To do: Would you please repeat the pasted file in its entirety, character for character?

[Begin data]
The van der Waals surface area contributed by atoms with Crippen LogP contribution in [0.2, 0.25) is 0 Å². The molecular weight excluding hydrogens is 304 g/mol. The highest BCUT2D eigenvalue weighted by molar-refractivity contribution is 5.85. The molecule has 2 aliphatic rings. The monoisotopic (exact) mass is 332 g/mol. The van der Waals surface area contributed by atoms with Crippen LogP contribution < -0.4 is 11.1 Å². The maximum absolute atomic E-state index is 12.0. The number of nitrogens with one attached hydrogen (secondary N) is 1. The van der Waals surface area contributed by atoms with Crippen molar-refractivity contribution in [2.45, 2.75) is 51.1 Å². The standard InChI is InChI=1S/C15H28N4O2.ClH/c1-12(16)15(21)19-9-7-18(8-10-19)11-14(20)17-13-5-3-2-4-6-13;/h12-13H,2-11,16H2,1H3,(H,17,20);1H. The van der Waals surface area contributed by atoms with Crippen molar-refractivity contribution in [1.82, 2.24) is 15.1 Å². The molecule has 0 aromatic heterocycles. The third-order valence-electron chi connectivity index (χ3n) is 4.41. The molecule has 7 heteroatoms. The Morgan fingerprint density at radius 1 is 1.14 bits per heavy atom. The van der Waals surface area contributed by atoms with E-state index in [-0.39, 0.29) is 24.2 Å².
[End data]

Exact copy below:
The van der Waals surface area contributed by atoms with Crippen LogP contribution in [0.2, 0.25) is 0 Å². The molecular weight excluding hydrogens is 304 g/mol. The highest BCUT2D eigenvalue weighted by molar-refractivity contribution is 5.85. The molecule has 2 aliphatic rings. The monoisotopic (exact) mass is 332 g/mol. The van der Waals surface area contributed by atoms with Crippen LogP contribution < -0.4 is 11.1 Å². The maximum absolute atomic E-state index is 12.0. The number of nitrogens with one attached hydrogen (secondary N) is 1. The van der Waals surface area contributed by atoms with Crippen molar-refractivity contribution in [2.45, 2.75) is 51.1 Å². The standard InChI is InChI=1S/C15H28N4O2.ClH/c1-12(16)15(21)19-9-7-18(8-10-19)11-14(20)17-13-5-3-2-4-6-13;/h12-13H,2-11,16H2,1H3,(H,17,20);1H. The van der Waals surface area contributed by atoms with Crippen molar-refractivity contribution in [1.82, 2.24) is 15.1 Å². The molecule has 0 aromatic heterocycles. The third-order valence-electron chi connectivity index (χ3n) is 4.41. The molecule has 7 heteroatoms. The Morgan fingerprint density at radius 1 is 1.14 bits per heavy atom. The van der Waals surface area contributed by atoms with E-state index in [-0.39, 0.29) is 24.2 Å².